I’ve never stopped buying “Hellblazer”. I came close once, but it was short-lived. Every creator change on that book, while being a different point of view of Constantine and his world, was consistently good. What other work-for-hire, corporate comic can claim that? What other comic, any comic, can be pointed at and declared “Consistently Good”? They can’t all be gold, but at it worst, “Hellblazer” was still pretty good. And when the creators were firing on all cylinders? It was the best.
And now it’s being cancelled.
But that’s okay.
I’m okay with it.
At least, I’m going to convince myself it is.
I always assumed it was just a matter of time. Really, when Vertigo started losing the corporate-owned characters, it was just a waiting game. I’m surprised it took this long. But at least we’ve had Peter Milligan for a few years doing some top-notch work.
John Constantine is being folded into the DC Universe completely now. He’s been there for a while, but this is now the “Ultimates” version taking over for the “real” version. I still buy Justice League Dark, it’s a fine book. I have little to no interest in the new “Constantine” book though. I’ve never read anything by Robert Venditti, so I can’t judge that. Renato Guedes is a fantastic artist, but his work is very clean and very pretty – two things which should never even be near the name “John Constantine”.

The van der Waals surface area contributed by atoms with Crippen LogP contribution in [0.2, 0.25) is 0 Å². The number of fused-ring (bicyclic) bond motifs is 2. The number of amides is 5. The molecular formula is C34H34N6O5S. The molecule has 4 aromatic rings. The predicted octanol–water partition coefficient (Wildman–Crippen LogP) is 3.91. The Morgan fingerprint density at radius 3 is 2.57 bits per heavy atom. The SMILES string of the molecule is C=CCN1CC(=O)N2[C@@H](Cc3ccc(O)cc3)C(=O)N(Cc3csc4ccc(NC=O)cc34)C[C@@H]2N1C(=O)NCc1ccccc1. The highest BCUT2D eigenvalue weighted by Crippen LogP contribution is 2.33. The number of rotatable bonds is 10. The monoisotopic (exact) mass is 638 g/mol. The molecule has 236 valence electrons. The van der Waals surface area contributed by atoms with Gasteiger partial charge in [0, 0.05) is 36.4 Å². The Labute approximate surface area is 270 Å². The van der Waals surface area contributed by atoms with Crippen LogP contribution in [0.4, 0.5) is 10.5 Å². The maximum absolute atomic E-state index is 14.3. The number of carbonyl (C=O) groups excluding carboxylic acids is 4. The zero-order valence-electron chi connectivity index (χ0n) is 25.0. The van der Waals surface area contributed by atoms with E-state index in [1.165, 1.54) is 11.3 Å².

I’m not upset. It’s just comics. They come, they go. At least he isn’t getting shot in the face and replaced by a latino teenager. But it will feel incredibly weird, empty, and little bit soul-less when my first “Hellblazer”-less comic shipment arrives.
I will miss the book, I will miss the character. I may not like the PG-rated version of him as much, but someone else might, and when they discover 300+ issues of an entire world exists beyond that, then maybe someone else’s life will be changed for the better, too.